Obama waging unhelpful war against contractors 

Waging war requires serious acts, along with sober words. And in that arena, the Obama administration has yet to prove itself. Indeed, at times it seems the White House is intent on fighting another war — one in which the perceived enemy is America’s defense industries.

Leading the apparent offensive against this vital sector of the economy is Defense Secretary Robert Gates. When the West Wing switched from right wing to left wing, Gates quickly seemed to discover that one of the great nonstate threats facing America was the companies that provided the Pentagon goods, services and materials.

The first target in Obama’s war was LOGCAP, the Logistics Civil Augmentation Program. LOGCAP is a massive contract used to deliver a host of theater support — laundry, gasoline, etc. — during a large-scale contingency operation.


In 1997, for operations in the Balkans, President Bill Clinton’s Pentagon issued an even bigger LOGCAP, what one observer called “the mother of all service contracts.”

Until recently, the LOGCAP contract for Afghanistan was held by KBR, a company hated by the left because it was once part of a firm run by Dick Cheney. Last year, tired of taking left-wing heat for giving a former Cheney company too much business, the Pentagon split the contract among several companies.

Unfortunately, they forgot they were about to surge military forces in Afghanistan.

Now, the brass finds itself in a pickle. The military is ramping up, but contractors are switching out.

The new contractors don’t understand the requirements, procedures and the country, along with the ones who have been putting new troops in place and supporting them for years.

Confusion, inefficiency and mistakes abound. But that’s what happens when politicians put a political gesture ahead of the needs of the nation.

It’s curious now to see President Barack Obama railing at the military for not deploying the troops to Afghanistan faster. The fault lies with his own war on the contractors.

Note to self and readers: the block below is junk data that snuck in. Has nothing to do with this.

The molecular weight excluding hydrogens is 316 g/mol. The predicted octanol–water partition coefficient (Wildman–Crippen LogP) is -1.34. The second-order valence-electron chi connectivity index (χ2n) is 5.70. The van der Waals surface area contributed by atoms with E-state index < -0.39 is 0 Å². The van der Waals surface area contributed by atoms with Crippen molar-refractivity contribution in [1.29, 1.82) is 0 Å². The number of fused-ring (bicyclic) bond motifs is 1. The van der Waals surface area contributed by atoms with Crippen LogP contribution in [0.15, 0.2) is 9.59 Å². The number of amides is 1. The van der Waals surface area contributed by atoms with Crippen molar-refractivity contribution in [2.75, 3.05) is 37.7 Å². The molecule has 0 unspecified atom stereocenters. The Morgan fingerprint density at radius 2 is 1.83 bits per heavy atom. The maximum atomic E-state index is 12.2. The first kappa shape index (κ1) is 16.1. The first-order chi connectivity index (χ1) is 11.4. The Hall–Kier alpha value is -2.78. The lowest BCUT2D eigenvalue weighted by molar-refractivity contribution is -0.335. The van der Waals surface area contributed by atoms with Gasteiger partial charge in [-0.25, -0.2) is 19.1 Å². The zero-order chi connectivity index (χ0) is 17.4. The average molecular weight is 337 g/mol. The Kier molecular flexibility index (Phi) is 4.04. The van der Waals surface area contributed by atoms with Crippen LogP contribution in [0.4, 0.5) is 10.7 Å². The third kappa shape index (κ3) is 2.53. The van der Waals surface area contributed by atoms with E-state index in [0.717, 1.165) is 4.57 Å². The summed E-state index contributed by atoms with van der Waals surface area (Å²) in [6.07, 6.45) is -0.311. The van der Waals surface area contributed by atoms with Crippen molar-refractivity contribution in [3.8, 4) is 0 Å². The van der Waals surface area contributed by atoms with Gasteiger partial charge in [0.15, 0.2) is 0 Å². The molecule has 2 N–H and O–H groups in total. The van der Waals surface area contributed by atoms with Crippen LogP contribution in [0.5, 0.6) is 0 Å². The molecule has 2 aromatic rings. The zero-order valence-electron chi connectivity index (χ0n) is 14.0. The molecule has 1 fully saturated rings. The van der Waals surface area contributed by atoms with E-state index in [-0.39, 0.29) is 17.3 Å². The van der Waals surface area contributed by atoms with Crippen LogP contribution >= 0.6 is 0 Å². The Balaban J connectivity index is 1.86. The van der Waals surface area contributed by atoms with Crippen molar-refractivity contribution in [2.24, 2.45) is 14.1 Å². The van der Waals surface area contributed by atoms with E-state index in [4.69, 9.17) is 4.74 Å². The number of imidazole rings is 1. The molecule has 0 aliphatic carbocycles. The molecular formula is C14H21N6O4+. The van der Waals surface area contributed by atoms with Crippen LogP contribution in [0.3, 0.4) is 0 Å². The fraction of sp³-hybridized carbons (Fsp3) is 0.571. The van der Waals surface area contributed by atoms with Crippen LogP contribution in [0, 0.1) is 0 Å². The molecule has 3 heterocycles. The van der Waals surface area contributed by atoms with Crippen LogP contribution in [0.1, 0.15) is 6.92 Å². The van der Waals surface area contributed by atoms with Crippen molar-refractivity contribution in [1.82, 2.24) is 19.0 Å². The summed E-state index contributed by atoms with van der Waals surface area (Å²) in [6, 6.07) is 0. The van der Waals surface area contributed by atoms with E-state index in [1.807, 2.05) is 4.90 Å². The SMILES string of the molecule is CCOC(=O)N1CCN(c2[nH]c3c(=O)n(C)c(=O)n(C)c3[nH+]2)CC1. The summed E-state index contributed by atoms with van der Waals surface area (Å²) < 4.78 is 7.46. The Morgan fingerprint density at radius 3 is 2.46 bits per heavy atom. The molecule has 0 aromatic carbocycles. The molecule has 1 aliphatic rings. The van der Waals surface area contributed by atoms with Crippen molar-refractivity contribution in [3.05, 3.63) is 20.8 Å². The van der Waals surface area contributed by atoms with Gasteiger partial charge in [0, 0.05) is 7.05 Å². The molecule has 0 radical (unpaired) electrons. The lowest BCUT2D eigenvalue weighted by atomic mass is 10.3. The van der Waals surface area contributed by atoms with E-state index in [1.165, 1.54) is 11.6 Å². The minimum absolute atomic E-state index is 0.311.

A second notable strike on the private sector was Gates’ summary execution of a wide range of defense programs. He already killed off the F-22 production line and gutted missile defense programs by 15 percent. Now there’s talk of cutting back on the Joint Strike Fighter.

 Decisions like these have consequences. Increasingly, defense industries are becoming dependent on research and development to make a profit, knowing they may never get to build anything. They also are losing the capacity to build.

Some sectors of military and space aviation already are on life support. One defense analyst, Rebecca Grant, predicts the aviation sector will deteriorate to the point that companies will only be able to stay alive by doing maintenance. Forget about making things. By 2014, fixed-wing production lines in the U.S. will drop from six to three.

Strike three was an acquisition “reform” law backed by the Pentagon and signed by the president last year. The reforms just layered on more red tape in the procurement process.

For example, the law sets up a whole new bureaucracy to conduct independent cost and program assessments, exactly duplicating what several other organizations already do. Odds are the reforms will cause more cost overruns and program delays.

Today, the Pentagon is busy eliminating 33,000 private sector employees and replacing them with federal (union) workers. The primary reason for this initiative is a general distrust of contractors. There’s little evidence to suggest that the move will either save money or improve operations. Indeed, in most cases the government is just “poaching” the employees from contractors, further gutting the industrial base.

The president has openly declared we are at war with international terrorists. But his actions indicate he’s waging a second, secret war against the defense industry here at home.

James Jay Carafano is senior research fellow for national security and homeland security at The Heritage Foundation.

 

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